One of the first requirements providers have when searching for an Electronic Health Record (EHR) is ease of use.
It is necessary for providers to limit the changes in their workflow that they are accustomed to while running their practice. So when a provider makes the decision to adopt an EHR system, it is expected that the technology they are urged to use will be familiar to their routine and even enhance their capabilities to better their workflow.
Read more: Usability Redefined: An all-new EHR
Many EHR vendors will portray to have a great user interface, to have user-specific customizations, and to be easily adaptable. The idea of this sounds appealing, but what evidence is there to back this up? I will explain certain things to look out for while shopping for an EHR.
When making a purchase, everyone has their own personal preference, yet one source we all seem to trust when evaluating a product is the opinion of our peers. One way to narrow down your search is to speak to the current users of the system you are evaluating. You can request their feedback regarding their experience with the EHR and their opinion on usability.
Usability can be defined through the efficiency it brings to a practice. EHR users need to have the ability to document quickly and with ease. Whether you are documenting clinical information and completing a provider note or working on the administration side of the practice, submitting charges or scheduling patients; your system should aid you in completing these tasks quickly. There should be a reduction in typing and clicking, and limit the amount of screens that the user needs to complete a task. Like they say, less is more.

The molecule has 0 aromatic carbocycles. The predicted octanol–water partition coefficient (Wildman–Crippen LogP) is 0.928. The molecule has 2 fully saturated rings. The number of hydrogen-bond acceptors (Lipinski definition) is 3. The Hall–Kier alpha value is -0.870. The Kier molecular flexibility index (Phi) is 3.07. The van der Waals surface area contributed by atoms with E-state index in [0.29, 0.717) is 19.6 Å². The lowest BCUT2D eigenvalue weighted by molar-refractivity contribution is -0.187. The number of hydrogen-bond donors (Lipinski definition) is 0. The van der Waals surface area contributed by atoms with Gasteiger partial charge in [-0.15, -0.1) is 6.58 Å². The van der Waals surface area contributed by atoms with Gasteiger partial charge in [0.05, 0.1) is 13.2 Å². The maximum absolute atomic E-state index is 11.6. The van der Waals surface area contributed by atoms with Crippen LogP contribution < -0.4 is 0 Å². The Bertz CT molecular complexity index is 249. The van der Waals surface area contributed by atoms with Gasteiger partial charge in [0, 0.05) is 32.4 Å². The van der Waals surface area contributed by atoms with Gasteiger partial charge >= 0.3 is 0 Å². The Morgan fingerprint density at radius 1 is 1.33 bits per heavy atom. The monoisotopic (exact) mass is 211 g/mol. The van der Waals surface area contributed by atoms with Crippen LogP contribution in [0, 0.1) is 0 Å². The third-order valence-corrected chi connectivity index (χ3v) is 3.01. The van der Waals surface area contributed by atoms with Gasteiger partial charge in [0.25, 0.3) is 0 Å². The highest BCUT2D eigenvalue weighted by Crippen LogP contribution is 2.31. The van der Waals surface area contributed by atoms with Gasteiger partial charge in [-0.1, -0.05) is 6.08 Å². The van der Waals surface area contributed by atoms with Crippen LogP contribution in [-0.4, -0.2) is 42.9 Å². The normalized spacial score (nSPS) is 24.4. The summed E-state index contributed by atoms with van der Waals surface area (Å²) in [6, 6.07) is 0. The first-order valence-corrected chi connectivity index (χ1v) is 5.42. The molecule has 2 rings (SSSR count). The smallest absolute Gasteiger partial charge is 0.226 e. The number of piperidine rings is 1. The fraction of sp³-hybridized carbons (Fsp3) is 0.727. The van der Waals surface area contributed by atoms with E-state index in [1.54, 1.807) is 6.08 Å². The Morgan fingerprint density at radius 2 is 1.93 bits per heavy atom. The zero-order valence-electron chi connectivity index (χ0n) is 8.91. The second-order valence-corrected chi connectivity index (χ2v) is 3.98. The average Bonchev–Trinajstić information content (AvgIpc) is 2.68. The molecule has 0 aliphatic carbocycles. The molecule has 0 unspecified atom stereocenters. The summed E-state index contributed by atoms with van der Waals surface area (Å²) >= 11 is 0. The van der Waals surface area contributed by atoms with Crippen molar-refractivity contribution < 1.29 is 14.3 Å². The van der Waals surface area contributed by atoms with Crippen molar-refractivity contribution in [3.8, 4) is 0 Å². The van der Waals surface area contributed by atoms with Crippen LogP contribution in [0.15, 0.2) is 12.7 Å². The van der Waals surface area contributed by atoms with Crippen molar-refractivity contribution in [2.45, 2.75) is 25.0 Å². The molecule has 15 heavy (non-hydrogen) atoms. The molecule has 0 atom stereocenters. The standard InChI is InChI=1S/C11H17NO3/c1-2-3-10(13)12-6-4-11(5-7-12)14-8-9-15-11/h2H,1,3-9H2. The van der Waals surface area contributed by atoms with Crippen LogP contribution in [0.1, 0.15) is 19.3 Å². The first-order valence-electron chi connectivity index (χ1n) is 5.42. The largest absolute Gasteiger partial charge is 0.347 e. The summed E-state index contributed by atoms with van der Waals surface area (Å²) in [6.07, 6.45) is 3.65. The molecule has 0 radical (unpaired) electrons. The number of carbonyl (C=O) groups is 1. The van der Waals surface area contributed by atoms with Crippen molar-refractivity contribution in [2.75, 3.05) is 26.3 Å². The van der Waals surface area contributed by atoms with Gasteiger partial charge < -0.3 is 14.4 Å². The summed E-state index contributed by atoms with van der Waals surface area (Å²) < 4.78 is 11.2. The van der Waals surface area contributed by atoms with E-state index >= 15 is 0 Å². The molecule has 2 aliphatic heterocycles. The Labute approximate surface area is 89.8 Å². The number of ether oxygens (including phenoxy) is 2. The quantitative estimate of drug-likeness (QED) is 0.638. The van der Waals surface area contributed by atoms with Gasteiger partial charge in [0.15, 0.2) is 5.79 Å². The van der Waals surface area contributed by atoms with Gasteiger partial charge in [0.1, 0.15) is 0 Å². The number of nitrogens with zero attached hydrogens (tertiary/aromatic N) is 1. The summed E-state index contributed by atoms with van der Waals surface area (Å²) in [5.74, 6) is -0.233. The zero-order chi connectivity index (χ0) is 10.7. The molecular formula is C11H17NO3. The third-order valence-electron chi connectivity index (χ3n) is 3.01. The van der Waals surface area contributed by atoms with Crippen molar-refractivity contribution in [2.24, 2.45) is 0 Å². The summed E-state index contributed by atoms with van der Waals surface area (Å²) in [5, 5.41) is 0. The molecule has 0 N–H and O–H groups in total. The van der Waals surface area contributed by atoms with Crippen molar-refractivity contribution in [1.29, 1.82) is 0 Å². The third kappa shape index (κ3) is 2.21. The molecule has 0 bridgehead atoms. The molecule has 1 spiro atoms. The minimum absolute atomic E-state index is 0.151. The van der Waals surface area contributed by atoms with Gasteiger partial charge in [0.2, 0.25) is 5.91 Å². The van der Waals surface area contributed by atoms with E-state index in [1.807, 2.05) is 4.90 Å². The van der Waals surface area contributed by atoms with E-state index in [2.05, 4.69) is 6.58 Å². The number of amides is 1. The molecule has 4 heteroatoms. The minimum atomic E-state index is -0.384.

Read more: EHR usability: Key to productivity
Another important factor that will enhance usability is how effective the system is in your practice. If used effectively, it will reduce errors and duplicate entry. This is important for patient safety and EHRs can benefit patients without them even knowing it. A few features that will reduce patient risk are drug to drug and drug to allergy interaction checks, clinical decision support, and CPOE – computerized physician order entry.
Usability is determined on an individual basis. It is important for users to be comfortable with the system they are using. The ability for EHRs to be customizable can greatly benefit practices. There are many customizable features that can be applied in EHRs, from the layout and colors, terminology used, custom lists for items such as most frequent complaints and ability to create a custom provider note.
The goal for EHRs is to help healthcare providers to improve the safety and quality for their patients. EHR companies aim to satisfy their users and increase the usage of their system to utilize the features that will benefit their practice. There are unique needs for administrative, financial and clinical settings. The goal for the entire practice is to increase productivity. When providers see benefit in using an EHR, they are more inclined to use it. When the EHR companies and healthcare providers share the same end goals, there is opportunity for improvement all around and to better the healthcare industry all together.